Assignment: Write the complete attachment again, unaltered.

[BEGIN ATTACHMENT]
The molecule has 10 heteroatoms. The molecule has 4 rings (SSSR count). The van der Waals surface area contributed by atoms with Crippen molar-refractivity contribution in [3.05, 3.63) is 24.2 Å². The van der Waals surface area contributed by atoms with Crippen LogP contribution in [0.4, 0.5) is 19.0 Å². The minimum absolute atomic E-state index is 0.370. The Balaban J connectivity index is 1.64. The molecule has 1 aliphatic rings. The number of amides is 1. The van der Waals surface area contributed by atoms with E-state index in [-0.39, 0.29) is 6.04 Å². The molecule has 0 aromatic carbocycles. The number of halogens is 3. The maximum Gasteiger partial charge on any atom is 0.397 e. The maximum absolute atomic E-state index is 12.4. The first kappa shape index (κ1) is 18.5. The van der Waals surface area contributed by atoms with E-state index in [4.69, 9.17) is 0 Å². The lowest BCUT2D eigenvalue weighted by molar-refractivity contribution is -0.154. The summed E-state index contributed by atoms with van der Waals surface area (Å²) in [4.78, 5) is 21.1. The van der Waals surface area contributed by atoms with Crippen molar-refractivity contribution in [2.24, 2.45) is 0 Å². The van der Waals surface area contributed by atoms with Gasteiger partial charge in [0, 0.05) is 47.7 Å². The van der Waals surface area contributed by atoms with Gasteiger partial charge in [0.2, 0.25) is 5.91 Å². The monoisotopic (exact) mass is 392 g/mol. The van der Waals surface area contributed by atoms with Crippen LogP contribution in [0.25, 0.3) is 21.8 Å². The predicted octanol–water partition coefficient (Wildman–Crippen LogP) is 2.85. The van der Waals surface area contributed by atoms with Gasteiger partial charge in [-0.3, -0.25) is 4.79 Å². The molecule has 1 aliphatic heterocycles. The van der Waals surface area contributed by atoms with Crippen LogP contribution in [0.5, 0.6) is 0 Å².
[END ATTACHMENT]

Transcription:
The molecule has 10 heteroatoms. The molecule has 4 rings (SSSR count). The van der Waals surface area contributed by atoms with Crippen molar-refractivity contribution in [3.05, 3.63) is 24.2 Å². The van der Waals surface area contributed by atoms with Crippen LogP contribution in [0.4, 0.5) is 19.0 Å². The minimum absolute atomic E-state index is 0.370. The Balaban J connectivity index is 1.64. The molecule has 1 aliphatic rings. The number of amides is 1. The van der Waals surface area contributed by atoms with E-state index in [-0.39, 0.29) is 6.04 Å². The molecule has 0 aromatic carbocycles. The number of halogens is 3. The maximum Gasteiger partial charge on any atom is 0.397 e. The maximum absolute atomic E-state index is 12.4. The first kappa shape index (κ1) is 18.5. The van der Waals surface area contributed by atoms with E-state index in [4.69, 9.17) is 0 Å². The lowest BCUT2D eigenvalue weighted by molar-refractivity contribution is -0.154. The summed E-state index contributed by atoms with van der Waals surface area (Å²) in [4.78, 5) is 21.1. The van der Waals surface area contributed by atoms with Crippen molar-refractivity contribution in [2.24, 2.45) is 0 Å². The van der Waals surface area contributed by atoms with Gasteiger partial charge in [0, 0.05) is 47.7 Å². The van der Waals surface area contributed by atoms with Gasteiger partial charge in [0.2, 0.25) is 5.91 Å². The monoisotopic (exact) mass is 392 g/mol. The van der Waals surface area contributed by atoms with Crippen LogP contribution in [0.25, 0.3) is 21.8 Å². The predicted octanol–water partition coefficient (Wildman–Crippen LogP) is 2.85. The van der Waals surface area contributed by atoms with Gasteiger partial charge in [-0.3, -0.25) is 4.79 Å². The molecule has 1 aliphatic heterocycles. The van der Waals surface area contributed by atoms with Crippen LogP contribution in [0.5, 0.6) is 0 Å².